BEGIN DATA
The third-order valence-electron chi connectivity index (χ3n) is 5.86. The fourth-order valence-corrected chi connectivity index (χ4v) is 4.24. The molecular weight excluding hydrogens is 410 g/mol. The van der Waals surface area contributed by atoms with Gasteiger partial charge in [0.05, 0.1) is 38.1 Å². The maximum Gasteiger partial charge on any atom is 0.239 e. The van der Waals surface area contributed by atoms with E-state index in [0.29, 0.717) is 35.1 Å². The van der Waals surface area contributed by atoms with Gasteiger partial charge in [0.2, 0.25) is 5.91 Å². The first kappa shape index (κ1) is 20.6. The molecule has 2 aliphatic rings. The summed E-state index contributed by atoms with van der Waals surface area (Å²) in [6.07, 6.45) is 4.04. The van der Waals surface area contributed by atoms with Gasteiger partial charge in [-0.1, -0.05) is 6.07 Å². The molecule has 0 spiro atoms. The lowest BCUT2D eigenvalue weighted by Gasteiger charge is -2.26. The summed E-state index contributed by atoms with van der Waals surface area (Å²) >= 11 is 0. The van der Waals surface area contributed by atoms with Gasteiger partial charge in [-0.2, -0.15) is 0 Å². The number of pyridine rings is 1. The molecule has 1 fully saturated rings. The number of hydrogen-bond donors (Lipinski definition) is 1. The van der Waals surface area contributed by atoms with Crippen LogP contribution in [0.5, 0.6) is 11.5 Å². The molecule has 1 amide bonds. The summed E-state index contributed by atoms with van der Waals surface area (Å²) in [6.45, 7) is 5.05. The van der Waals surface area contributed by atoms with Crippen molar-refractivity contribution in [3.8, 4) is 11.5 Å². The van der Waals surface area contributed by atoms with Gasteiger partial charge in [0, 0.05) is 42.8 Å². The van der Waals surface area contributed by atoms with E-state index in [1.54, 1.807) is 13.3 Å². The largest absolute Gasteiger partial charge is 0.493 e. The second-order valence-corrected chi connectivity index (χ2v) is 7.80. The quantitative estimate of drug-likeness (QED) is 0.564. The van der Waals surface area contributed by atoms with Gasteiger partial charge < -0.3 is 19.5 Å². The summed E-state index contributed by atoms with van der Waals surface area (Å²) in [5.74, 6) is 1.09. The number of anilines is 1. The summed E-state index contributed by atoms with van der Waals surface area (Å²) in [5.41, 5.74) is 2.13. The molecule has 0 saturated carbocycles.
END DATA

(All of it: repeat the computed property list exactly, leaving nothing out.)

The third-order valence-electron chi connectivity index (χ3n) is 5.86. The fourth-order valence-corrected chi connectivity index (χ4v) is 4.24. The molecular weight excluding hydrogens is 410 g/mol. The van der Waals surface area contributed by atoms with Gasteiger partial charge in [0.05, 0.1) is 38.1 Å². The maximum Gasteiger partial charge on any atom is 0.239 e. The van der Waals surface area contributed by atoms with E-state index in [0.29, 0.717) is 35.1 Å². The van der Waals surface area contributed by atoms with Gasteiger partial charge in [0.2, 0.25) is 5.91 Å². The first kappa shape index (κ1) is 20.6. The molecule has 2 aliphatic rings. The summed E-state index contributed by atoms with van der Waals surface area (Å²) in [6.07, 6.45) is 4.04. The van der Waals surface area contributed by atoms with Gasteiger partial charge in [-0.1, -0.05) is 6.07 Å². The molecule has 0 spiro atoms. The lowest BCUT2D eigenvalue weighted by Gasteiger charge is -2.26. The summed E-state index contributed by atoms with van der Waals surface area (Å²) >= 11 is 0. The van der Waals surface area contributed by atoms with Gasteiger partial charge in [-0.2, -0.15) is 0 Å². The number of pyridine rings is 1. The molecule has 1 fully saturated rings. The number of hydrogen-bond donors (Lipinski definition) is 1. The van der Waals surface area contributed by atoms with Crippen LogP contribution in [0.5, 0.6) is 11.5 Å². The molecule has 1 amide bonds. The summed E-state index contributed by atoms with van der Waals surface area (Å²) in [6.45, 7) is 5.05. The van der Waals surface area contributed by atoms with Crippen molar-refractivity contribution in [3.8, 4) is 11.5 Å². The van der Waals surface area contributed by atoms with Gasteiger partial charge in [0, 0.05) is 42.8 Å². The van der Waals surface area contributed by atoms with E-state index in [1.54, 1.807) is 13.3 Å². The largest absolute Gasteiger partial charge is 0.493 e. The second-order valence-corrected chi connectivity index (χ2v) is 7.80. The quantitative estimate of drug-likeness (QED) is 0.564. The van der Waals surface area contributed by atoms with Gasteiger partial charge < -0.3 is 19.5 Å². The summed E-state index contributed by atoms with van der Waals surface area (Å²) in [5.74, 6) is 1.09. The number of anilines is 1. The summed E-state index contributed by atoms with van der Waals surface area (Å²) in [5.41, 5.74) is 2.13. The molecule has 0 saturated carbocycles.